What comes to mind, is the frequency of commenting on ‘impunity’, run-away ‘individualism’ or the each-and-everybody for him/herself, prevailing short-time perspectives combined with the ease of changing ‘loyalties’—if you can’t lick them, join them—and we find ourselves in a perennially fission-prone society. Such comments and observations about life beyond one’s inner circle make the desire for responsible citizenship, civic culture, or Bürgerlichkeit (‘burgherhood’) no more than a fata morgana.

    The question arises whether the above comments and observations are anything new under the Philippine sun. Thanks to Ambeth R. Ocampo’s search for primary sources (2017), he was struck by a letter and report from Miguel Lopez de Legazpi, containing his frank description of the character of the native way back in the 16th century that seems painfully relevant about Pinoy ways at present, such as “The people do not act in concert or obey any ruling body, but each man does whatever he pleases and takes care only of himself and of his slaves. He who owns most slaves and the strongest can obtain anything he pleases. … No person favors another unless it is for his own interest. … They recognize neither lord nor rule. … These people declare war among themselves at the slightest provocation, or with none whatever. … Privateering and robbery have a natural attraction for them. …” Upon this, Ocampo concludes, “Legazpi’s reports provide a mirror to our past so we can understand why we are the way we are …”
    Harking back to the idea of ‘damaged culture’, one might as well talk about a ‘failed society’, which would imply that there ever was a wholesome, coherent way of living together. There NEVER was; at best we witness the stunted growth of a people at drift that cluster around local strongmen or caciques, which implies that bonds are essentially personal / emotional, or build on materialistic motives. Modernly, there is no pride or identity in being part of a so-called ‘imagined community’ that would comprise a Philippine nation-state, and so, in the absence of these, Gavina’s ‘responsible citizenship’ is not in sight.
    Gavina, Jason DC. 2017. “An emoji for Ninoy”, PDI 8/31/17: A13.
    de Legazpi, Miguel Lopez. See Ocampo
    Mulder, Niels. 2016. Life in the Philippines; Contextual Essays on Filipino Being. Quezon City: University of the Philippines Press: 175-89.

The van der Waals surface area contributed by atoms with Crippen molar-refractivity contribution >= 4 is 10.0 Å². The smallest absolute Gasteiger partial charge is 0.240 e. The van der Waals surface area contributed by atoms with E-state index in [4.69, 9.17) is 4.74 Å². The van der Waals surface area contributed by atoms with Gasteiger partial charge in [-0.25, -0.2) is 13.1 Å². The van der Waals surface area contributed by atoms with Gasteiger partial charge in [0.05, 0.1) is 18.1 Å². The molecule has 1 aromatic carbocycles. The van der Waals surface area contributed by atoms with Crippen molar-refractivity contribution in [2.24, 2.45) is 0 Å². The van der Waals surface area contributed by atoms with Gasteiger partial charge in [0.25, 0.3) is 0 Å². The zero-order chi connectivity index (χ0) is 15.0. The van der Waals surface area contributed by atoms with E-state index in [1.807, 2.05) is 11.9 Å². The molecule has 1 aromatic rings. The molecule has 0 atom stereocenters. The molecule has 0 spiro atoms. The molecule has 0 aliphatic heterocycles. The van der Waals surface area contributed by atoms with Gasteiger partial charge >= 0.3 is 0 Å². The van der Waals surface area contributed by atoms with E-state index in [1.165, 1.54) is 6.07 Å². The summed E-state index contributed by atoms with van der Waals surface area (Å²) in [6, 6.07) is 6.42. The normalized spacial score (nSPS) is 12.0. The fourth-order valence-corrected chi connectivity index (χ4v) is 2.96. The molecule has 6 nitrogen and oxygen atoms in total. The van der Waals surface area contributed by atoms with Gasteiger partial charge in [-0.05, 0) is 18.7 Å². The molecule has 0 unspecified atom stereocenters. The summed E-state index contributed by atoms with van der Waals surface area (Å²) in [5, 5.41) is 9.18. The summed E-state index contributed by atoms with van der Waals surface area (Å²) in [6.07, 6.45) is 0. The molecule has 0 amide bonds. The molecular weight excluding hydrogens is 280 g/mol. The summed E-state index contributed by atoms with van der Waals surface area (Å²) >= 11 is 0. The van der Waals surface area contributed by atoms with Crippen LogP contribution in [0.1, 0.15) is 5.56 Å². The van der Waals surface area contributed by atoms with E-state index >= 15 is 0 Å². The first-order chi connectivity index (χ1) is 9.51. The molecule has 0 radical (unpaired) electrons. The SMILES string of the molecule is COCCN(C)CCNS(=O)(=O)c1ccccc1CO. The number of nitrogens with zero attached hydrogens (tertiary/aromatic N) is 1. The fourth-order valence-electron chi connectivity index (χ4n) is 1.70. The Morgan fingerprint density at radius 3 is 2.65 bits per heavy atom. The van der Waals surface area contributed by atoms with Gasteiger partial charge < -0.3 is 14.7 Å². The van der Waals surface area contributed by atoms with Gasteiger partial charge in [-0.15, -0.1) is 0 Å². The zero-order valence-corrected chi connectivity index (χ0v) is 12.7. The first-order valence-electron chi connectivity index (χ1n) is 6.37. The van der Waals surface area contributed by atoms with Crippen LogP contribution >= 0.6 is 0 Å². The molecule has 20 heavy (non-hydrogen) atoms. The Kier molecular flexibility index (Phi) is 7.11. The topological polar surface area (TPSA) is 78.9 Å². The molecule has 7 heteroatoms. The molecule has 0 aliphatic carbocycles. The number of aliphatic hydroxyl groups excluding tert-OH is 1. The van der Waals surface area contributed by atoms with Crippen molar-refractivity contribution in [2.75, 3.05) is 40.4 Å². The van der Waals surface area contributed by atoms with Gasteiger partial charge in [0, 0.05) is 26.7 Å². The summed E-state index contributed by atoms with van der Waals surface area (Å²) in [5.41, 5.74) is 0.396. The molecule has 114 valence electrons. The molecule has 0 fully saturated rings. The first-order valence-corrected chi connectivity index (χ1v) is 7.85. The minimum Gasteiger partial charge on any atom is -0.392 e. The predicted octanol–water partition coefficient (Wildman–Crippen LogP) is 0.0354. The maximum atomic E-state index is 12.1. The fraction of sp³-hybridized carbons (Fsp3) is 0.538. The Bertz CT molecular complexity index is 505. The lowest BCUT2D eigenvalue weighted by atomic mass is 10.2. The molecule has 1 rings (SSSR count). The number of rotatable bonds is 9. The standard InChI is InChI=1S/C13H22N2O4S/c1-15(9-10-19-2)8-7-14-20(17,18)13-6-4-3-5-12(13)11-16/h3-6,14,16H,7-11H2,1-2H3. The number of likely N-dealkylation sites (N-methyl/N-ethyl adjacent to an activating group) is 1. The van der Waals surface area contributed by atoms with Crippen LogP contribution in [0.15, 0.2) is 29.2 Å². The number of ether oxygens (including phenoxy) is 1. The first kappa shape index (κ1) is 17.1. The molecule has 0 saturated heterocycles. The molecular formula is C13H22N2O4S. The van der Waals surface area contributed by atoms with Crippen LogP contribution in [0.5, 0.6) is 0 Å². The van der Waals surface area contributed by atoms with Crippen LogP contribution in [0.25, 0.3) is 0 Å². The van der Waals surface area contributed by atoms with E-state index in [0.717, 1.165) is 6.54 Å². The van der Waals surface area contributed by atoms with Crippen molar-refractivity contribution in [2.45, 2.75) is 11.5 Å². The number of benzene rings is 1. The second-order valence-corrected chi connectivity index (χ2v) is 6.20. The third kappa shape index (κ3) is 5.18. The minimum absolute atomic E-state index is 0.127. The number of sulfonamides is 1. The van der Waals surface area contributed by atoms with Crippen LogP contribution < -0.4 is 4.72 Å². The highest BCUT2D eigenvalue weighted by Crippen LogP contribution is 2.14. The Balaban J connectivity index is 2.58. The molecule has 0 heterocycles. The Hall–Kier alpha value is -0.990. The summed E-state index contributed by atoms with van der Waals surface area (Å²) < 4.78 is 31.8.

Ocampo, Ambeth R. 2017. “Painfully relevant in the 21st century”, PDI 6/28/17: A17.

    1. Constant negative interference really damages a culture. Disruption has caused a discontinuity in cultural memory and doesn’t allow them to self-correct.
      The Filipino concept of “malasakit” implies a multitude of potential.. for a collective selfhood, and individual strength if realized.

    2. @niels mulder: What I conclude from what you wrote above, in short, the Philippines remains stuck in a mindset framed by Heimat or that inner world that does not go beyond family and immediate community. Modern nation/city-level society and those specially functioning under democratic governance require that Filipinos think beyond that frame but are, unfortunately, intellectually unequipped to do so. The result is what we see today — a perverted democracy and a dysfunctional use of public space.

      The perversion of democracy has long been known, primarily in the way Filipinos repeatedly elect morons to office election in and election out. The latter (dysfunctional use of public space) is familiar from its more readily-apparent physical aspect (i.e. littering, public urination, rude driving behaviour, vandalism. lack of ethic of queueing, etc.)

      A more recent nuance of the latter affliction (still on dysfunctional use of public space) is only beginning to be understood now after several iterations of democratic exercise since 1986 and in the advent of social media. This can be observed in the quality of the political discourse which remains stagnant and seemingly incapable of evolving. The political discourse in the Philippines remains framed by cult of personality, petty sniping at and quibbling over the minutiae of current events, and fixation on the retrospective rather than an embrace of the prospective among others. This collective behaviour makes sense in the context of the hypothesis that Filipino thought systems have not evolved past the Heimat frame.

      Overall, this points to the sad reality, that Filipinos can practice and participate in “democracy” at a transactional level but will consistently fail to appreciate the broader context that this practice and participation should be framed by. The results are what we see today.

  6. There is more that unites us than divides us. So make it a point to talk with someone who is different from you. You may find that you have more in common than you think.